Today we’re getting our first crack testing Ducati’s new Scrambler, one of the most talked-about motorcycles of 2015. Some say its all-purpose design perfectly suits their requirements for a retro-themed-but-modern motorcycle, and Ducati tells us initial demand has been huge. Naysayers, however, deride the new Scrambler’s inadequacies for use on dirt trails, asserting that its 800cc V-Twin makes it too heavy when compared to Ducati’s single-cylinder Scramblers from the 1960s and ’70s. So, as we enter a new era of Bologna-built Scramblers, we’re taking a look back at the first-generation models to gain some historical perspective. -Ed.
Fifty years have drifted by since I first laid lustful eyes on a Ducati Scrambler. My friend Hank worked for a Saab dealer who also sold Ducati, Suzuki and Marusho motorcycles. (Making a fortune was obviously not his highest priority.)
Discuss this at our Ducati Scrambler Forum.
Anyway, the Suzuki X6 Hustler upped our heart rate, as did the Ducati Mach 1. Of course, we had to put a few break-in miles on them. But it was the Ducati 250 Scrambler that got the hormones hopping, even though it was no match for the competition-only two-strokes from Spain and Japan. The Duc was more quarter-Sportster than dirt-track racer, but still gobs of fun.
By 1965, its fourth year of production, the Scrambler added a gearbox ratio to create a 5-speed transmission, and still included a competition kit with spare cables, extra front and three rear sprockets, and solid struts to replace the shocks for short-track dirt use. And a hinky muffler for street use if necessary.
But by that time, the level of the game had risen sharply. More riders were forsaking flat track and TT scrambles for motocross. My Bultaco Sherpa 175 Scrambler was swapped for a 250 Pursang. The enduro and dual-purpose markets still grew incrementally, with the efforts of John Penton and others, but motocross ruled.
The weapons from the Japanese Big Four, plus Husqvarna, CZ, Bultaco, Montesa, Ossa and Maico, virtually put true scramblers behind the barn. But street scramblers remained on most manufacturer’s rosters, and the Ducati, in varying 250, 350 and 450cc configurations, would stay in production for 10 years.
The Singles grew steadily less dirt-oriented, and by the ‘70s, Ducati’s racing efforts focused almost exclusively on its V-Twin. The payoff came with the famous Imola road race victory in 1972 – the Superbike era had begun, and the on/off-road market was left to others.
But in another dozen years, the bevel-drive era itself would end, and new owner Cagiva decided to join the sphere of popular Paris/Dakar-style trailies with the Elefant. With 650 and 750cc Ducati Pantah engines housed in box-section perimeter frames, with Ohlins shock and Marzocchi fork, the Elefant was a serious instrument of off-road velocity. It’s on the porky side, but you could ride it to work, or across the country.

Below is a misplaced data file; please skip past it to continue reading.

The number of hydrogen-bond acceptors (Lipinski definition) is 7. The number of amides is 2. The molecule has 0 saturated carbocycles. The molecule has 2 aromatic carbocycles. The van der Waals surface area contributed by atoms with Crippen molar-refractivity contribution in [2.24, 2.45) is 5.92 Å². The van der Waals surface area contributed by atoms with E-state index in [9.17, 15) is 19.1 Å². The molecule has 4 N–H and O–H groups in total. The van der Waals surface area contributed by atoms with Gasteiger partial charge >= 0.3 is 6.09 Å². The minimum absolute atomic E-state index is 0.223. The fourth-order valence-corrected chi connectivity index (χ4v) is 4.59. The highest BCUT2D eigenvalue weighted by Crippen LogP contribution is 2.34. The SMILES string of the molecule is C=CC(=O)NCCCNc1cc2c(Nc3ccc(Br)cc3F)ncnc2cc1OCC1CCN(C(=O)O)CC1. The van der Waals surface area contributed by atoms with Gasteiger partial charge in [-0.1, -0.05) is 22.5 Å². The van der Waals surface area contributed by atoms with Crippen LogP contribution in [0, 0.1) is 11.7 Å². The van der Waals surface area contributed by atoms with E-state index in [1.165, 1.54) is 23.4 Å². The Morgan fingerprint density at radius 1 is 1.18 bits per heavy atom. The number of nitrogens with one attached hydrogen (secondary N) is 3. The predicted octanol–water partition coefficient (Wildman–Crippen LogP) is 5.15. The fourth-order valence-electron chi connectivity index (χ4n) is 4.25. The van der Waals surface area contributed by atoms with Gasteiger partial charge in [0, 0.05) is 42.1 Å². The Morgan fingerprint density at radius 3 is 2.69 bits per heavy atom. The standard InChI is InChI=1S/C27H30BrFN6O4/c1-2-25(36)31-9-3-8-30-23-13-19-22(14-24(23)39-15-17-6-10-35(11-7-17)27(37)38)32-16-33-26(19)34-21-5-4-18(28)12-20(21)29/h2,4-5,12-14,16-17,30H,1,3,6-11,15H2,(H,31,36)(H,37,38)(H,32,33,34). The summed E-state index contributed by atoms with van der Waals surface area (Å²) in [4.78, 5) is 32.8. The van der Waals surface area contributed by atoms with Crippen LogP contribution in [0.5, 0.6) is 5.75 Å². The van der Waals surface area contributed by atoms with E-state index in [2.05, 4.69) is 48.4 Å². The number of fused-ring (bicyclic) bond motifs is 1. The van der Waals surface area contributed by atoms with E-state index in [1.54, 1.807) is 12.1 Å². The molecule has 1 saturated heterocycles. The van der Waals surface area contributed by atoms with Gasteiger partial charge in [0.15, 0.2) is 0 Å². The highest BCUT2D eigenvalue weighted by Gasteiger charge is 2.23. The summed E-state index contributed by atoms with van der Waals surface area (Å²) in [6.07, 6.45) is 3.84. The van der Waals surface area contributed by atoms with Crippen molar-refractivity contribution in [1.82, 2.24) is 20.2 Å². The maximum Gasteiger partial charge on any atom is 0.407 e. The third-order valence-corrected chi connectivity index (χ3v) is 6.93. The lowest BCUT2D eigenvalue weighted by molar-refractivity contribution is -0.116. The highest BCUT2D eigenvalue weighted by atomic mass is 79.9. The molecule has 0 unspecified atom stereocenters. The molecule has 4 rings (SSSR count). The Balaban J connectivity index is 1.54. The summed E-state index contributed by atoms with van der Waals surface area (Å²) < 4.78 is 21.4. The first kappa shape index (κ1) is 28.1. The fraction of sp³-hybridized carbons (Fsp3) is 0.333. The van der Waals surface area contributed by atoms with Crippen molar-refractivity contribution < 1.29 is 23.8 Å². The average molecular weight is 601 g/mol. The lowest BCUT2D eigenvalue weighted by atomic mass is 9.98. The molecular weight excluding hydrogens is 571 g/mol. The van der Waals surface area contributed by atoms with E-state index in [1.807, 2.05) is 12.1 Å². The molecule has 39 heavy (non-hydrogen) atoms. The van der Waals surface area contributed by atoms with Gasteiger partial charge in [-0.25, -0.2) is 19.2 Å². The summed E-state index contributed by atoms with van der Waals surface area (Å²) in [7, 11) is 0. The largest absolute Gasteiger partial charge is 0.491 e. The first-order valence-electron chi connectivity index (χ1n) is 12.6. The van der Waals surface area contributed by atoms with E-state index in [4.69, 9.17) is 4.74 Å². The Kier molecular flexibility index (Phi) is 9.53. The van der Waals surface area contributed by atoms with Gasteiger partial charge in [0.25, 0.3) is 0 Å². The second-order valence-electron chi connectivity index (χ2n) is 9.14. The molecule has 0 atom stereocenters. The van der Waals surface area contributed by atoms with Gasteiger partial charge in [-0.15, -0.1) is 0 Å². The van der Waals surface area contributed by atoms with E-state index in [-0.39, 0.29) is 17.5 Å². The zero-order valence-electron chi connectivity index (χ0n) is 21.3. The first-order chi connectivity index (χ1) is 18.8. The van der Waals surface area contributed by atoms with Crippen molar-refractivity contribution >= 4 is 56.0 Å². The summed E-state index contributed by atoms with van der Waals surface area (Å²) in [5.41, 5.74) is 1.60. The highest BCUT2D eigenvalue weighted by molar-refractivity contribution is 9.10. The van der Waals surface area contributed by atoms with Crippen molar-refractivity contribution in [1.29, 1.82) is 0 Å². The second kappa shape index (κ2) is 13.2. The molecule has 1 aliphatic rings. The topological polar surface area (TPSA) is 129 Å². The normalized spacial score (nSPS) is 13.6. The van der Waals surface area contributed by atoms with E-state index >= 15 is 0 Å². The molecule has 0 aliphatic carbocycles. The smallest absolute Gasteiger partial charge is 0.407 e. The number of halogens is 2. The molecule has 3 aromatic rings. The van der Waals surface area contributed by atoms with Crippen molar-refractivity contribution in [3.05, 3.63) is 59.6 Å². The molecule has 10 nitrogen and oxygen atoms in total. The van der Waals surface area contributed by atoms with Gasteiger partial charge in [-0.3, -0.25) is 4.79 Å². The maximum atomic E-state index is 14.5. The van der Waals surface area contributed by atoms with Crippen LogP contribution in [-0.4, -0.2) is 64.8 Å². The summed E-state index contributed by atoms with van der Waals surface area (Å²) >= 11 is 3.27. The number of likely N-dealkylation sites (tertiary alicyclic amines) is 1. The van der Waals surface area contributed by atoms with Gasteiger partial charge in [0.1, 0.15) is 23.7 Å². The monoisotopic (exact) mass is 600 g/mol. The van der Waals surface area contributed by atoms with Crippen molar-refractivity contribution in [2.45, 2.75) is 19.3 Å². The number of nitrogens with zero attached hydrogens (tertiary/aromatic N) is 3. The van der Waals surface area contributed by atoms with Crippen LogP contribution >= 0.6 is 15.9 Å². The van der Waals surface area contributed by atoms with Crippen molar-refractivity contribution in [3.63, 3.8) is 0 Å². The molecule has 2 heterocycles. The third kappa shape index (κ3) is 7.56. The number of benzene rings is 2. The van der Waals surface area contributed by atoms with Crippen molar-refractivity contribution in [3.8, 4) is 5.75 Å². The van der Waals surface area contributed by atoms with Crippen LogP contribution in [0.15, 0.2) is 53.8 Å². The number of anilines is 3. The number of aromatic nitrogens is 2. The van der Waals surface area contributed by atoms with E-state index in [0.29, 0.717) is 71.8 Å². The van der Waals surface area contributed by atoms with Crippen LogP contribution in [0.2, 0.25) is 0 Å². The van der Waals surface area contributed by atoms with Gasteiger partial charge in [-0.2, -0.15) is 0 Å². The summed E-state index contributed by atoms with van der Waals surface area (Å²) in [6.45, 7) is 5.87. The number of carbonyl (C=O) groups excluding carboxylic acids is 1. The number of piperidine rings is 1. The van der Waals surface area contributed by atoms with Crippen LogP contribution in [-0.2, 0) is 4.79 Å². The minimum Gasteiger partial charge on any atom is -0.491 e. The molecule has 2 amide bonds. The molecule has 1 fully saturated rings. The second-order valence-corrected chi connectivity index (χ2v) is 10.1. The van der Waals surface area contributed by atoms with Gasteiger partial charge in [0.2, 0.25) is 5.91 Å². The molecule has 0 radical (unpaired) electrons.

One other anomaly in the fettuccine should be mentioned here, which was the brief but glorious appearance in 1993 of the only “modern” Ducati single – the Supermono. A halved Twin, the custom roadracer had a production run of just 67, at $30,000 per. It was beautiful. It was fast. And it was gone. The last one recently posted for sale had an asking price of $150,000.
The veteran Ducatisti have been quite twitterpated over the long-rumored, leaked and teased Scrambler model. Now, with its arrival, both the nit-picking and the compliments have gone up a couple gears. Many of the early skeptics have admitted it looks better than they thought it would. Among the nits: Handlebars are wrong; ugly tank; no skid plate; no high pipe; wrong wheels. Of course, these litanies of lament accompany the release of every new motorcycle and maintain a fairly consistent ratio of the astute to the inane.
Ducati appears to be trading on its heritage with respect here, which is likely to pay off in both sales and good will. The standard roadster market has lately been invigorated, with almost every manufacturer serving that market in various ways. Now that Ducati’s Monster lineup has switched to liquid-cooled engines, it’s good to see its air-cooled V-Twin carry on in the Scrambler.
Having yet to see the new Scrambler in the metal, I can only comment on its stance or aesthetics based on photos. They indicate a simplicity of line and form uncharacteristic of some recent Ducati models, and the design package looks unified and functional. Less functional, at least for off-road trail use, are the mere suggestion of fenders on the Full Throttle and Icon models, which show function following form at some distance. On a moist day, at anything above walking speed, the rider will likely be splattered in road mung front and rear. The Urban Enduro version appears to make the most sense for a street scrambler.
However, like the Monster, the Scrambler will surely serve as an accessory platform for owners and custom builders far and wee. And who can logically argue against an 803cc V-Twin packed with a claimed 75 hp in a 400-lb bike with a rational riding position?
To me, it looks like a nice triple sport – suburban adventure, middleweight touring, commuter scrambler, which is to say, a good all-round motorcycle. I look forward to finding out. And to seeing the first one show up at a half-mile flat-track race.
Rafferty is head cheerleader for Team Geezer, “Sworn to Swerve. Since 1963.” He also swerves as bartender and mascot for the Scar Canyon Scramblers (“Slide ‘Em if you Ride ‘Em”), and is drum major for the Bevelheads, a graying but not quite extinct band of traditional Ducatisti.
Jawa is coming back. Sort of.